Horror Films for the Cowardly Viewer
It’s no secret that I am not a fan of horror movies. I don’t know what it is. Maybe it’s the blood and gore. Maybe it’s the unnecessary screaming. Maybe I don’t deal well with the stress of waiting to see what’s around the corner, or who is going to make it to the end of the film. I’ve always figured that there are enough frightening and scary things in the world that I will be encountering without having to go look for them in my spare time.
That having been said, I am a firm believer in storytelling and films that stay with me. And I will admit that over my years of being suckered into watching horror films, there are quite a few that should be seen, whether you like horror films or not. Trust me, I’m a huge coward when it comes to scary movies. But I consider these films to be required viewing, be it for the storytelling, the characters, or just on the strength of the film as a whole. Trust me: if I can sit through them, so can you.
The granddaddy of all horror films for a number of reasons, this film can be hit-or-miss for some people. I was telling a friend of mine about my plans to watch it a few Halloweens ago, and he gave me this piece of advice: you’ll only get as scared as what you bring with you. At first, I didn’t understand what he meant. Once I saw the film, I did. If you believe in the idea of demonic possession, or even admit to the smallest sliver of possibility, then this film will find that part inside you and chisel is wide open. It will make the film personal for you. If, however, you watch the film at arm’s length simply as a film and nothing more, then it’s just another scary horror film. Very few films have the power to do this, and it completely sucked me in. Any part of me that thought that maybe I could enjoy horror movies died with this film.
After watching The Exorcist, Poltergeist was like a walk in the park, albeit a dark and overgrown park with rusty swings and creepy children. Poltergeist is a different kind of horror film. It seems to be that the fastest way to get someone engaged in a horror film is to use an innocent, like a small child. For some reason, I found myself drawn much more to the little girl in this film than in The Exorcist, probably because she never fully loses her identity. The film also gets the whole cast involved rather than a few key people. It’s less scary and more creepy than anything, but definitely worth a look. The other plus side is that there’s very little gore, which is always good with me.
The film has stayed with me. I’ve even considered re-watching it on more than one occasion. But the film had such an impact on me that I was afraid to ruin the magic. I had never seen someone develop suspense before the way that John Carpenter does in the film. The creature can shapeshift which makes everyone and everything suspect. The film relies heavily on the strength of its cast, and they do not disappoint. They are wonderful and scared and so completely human that you can’t help but be right there with them. While there was some gore, it was the tense scenes between the survivors that made the film worth watching.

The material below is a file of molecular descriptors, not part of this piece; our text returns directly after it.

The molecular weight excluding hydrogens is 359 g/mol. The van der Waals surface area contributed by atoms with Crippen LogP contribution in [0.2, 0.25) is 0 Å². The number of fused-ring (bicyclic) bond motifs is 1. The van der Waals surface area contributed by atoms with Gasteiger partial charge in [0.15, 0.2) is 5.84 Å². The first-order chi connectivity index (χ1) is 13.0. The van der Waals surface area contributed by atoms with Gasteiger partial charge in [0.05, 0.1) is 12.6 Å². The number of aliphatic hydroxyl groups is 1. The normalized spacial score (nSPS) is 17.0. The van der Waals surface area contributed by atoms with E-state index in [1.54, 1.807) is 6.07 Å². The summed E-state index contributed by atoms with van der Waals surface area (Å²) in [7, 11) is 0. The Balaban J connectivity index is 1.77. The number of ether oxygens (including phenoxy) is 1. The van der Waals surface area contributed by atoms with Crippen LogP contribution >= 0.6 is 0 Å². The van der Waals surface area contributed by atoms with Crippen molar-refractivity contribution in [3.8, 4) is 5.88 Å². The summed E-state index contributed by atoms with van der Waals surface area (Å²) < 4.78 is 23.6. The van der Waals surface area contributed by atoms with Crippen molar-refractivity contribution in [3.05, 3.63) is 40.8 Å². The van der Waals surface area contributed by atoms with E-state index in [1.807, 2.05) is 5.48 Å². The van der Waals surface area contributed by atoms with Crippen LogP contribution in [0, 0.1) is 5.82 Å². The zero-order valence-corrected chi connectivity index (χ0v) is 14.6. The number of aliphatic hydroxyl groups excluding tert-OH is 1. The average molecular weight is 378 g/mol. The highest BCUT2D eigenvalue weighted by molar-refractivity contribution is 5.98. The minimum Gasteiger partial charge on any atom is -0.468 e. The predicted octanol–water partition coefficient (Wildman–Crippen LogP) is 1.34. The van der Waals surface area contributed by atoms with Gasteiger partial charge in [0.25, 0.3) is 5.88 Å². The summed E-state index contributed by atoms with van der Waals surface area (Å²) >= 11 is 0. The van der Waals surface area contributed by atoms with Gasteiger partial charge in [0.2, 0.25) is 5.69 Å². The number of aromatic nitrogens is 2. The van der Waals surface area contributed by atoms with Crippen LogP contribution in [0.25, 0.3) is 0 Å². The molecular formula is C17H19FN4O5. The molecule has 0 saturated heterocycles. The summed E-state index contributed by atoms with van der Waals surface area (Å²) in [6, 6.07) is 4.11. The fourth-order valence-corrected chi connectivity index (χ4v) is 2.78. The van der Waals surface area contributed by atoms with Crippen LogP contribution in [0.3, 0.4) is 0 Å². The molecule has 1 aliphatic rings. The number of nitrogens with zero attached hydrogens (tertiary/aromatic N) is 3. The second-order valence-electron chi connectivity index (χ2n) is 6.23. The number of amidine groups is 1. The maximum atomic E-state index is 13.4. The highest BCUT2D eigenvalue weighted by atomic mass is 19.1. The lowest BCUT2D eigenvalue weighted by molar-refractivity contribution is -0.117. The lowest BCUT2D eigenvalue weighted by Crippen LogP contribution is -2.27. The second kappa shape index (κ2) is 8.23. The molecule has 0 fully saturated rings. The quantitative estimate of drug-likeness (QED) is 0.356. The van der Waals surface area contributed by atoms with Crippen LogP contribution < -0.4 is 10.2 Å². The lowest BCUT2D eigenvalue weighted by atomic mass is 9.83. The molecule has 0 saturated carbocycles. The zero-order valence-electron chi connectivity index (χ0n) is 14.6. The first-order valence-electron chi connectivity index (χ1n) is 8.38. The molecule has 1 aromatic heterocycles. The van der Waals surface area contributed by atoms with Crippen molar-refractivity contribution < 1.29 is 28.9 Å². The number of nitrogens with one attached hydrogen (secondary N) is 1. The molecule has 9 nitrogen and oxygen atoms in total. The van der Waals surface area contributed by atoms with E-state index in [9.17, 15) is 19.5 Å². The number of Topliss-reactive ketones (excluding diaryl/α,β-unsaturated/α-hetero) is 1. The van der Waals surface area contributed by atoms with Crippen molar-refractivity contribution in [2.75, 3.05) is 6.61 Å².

While some may not consider Psycho to be horror, I would have to disagree. Horror for me has always been something that (a) horrifies or upsets me, and (b) stays with me long after the film. Psycho fulfills this on both counts.
Psycho is an expertly filmed, well plotted and thoroughly engaging film. From the very beginning the viewer is on uneasy ground, from the characters’ introduction to the situation presented to the sudden change of direction barely halfway into the film. It is also one of the most disturbing endings I have seen in a film. It’s said that Hitchcock was so determined to keep the ending a secret that he wouldn’t allow anyone to enter the theatre late, and had posters made begging audiences not to spoil the ending for others. If you know nothing about the film and are willing to watch from beginning to end, then I suggest you do. If you have seen it but it’s been a while, give it a revisit. Turning the lights out is optional, but definitely not required. The film will get you either way.
I have no doubt that there are other horror films that could be considered required viewing, but as my horror exposure is limited, I’m relying solely on what little I know. I’d be interested to hear about any other films that people would recommend, and in the true spirit of my past article, I’ll probably even watch them.